But just because some have used it to inhibit legislative action does not mean the underlying message has no substance. Telling young black men to respect women, be role models in their community, and prioritize educational achievements over athletics are not partisan statements. In fact, the encouragement of a strong moral compass and personal accountability is within the African American tradition.
Martin Luther King Jr. advocated for the very same principles that Obama talked about.
In a 1953 sermon, King preached that:
“One of the most common tendencies of human nature is that of placing responsibility on some external agency for sins we have committed or mistakes we have made. We are forever attempting to find some scapegoat on which we cast responsibility for our actions."
But he also gives equal weight to how institutional barriers shape our lives. To capture his message, I quote him at length:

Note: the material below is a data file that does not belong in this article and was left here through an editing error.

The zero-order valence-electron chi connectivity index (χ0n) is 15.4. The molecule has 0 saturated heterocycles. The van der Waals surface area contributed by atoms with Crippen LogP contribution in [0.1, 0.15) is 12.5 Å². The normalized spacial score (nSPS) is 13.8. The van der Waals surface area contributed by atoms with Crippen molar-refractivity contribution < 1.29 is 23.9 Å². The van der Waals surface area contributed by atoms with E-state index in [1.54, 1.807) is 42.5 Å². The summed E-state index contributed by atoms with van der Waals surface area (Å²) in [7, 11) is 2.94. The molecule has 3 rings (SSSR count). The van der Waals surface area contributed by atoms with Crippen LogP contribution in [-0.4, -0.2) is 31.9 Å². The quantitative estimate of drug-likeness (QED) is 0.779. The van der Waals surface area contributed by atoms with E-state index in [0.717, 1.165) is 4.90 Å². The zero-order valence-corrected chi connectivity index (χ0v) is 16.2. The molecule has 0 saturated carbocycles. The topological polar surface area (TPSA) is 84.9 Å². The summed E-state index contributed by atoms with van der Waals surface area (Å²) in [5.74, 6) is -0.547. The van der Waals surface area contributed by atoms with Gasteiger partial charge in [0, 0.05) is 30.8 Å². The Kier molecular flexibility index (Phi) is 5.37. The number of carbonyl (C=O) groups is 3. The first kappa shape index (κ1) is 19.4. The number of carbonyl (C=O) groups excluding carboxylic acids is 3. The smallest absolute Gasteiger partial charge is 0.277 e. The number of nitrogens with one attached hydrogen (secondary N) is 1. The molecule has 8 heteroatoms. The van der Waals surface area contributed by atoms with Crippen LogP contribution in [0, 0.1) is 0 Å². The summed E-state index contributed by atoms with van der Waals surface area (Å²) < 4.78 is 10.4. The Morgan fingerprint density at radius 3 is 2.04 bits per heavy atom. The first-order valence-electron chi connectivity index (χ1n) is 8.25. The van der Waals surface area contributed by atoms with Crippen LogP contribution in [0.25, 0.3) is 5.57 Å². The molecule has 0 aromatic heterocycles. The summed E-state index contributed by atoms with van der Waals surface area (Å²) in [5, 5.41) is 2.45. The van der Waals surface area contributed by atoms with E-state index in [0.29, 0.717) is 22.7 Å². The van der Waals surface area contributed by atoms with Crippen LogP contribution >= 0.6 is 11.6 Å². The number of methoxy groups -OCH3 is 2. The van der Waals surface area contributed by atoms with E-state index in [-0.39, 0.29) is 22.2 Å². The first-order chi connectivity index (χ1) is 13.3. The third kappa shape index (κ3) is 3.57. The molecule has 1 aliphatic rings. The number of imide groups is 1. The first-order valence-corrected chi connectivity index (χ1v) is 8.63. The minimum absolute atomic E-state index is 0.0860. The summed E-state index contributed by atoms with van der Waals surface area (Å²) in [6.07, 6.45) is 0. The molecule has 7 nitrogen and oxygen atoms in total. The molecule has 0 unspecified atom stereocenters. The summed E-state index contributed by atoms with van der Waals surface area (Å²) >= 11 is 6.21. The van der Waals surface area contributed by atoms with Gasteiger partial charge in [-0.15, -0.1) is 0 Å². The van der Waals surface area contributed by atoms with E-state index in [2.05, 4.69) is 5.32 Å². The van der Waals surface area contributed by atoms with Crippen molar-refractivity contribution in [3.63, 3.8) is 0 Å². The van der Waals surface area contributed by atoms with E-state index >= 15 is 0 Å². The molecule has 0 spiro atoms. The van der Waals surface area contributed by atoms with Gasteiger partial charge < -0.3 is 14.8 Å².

“I must hasten to say that the above assertions do not mean to imply that heredity and environment are not important. I happen to be a firm believer in what is called the “social gospel.” Indeed, no one can intelligently care for personal life without caring about genetics and social reform. Moreover, the above assertions do not mean to imply that our actions are not somewhat conditioned by external influences.
It goes without saying that when King gave this speech in 1953, racial equality was abysmal at best.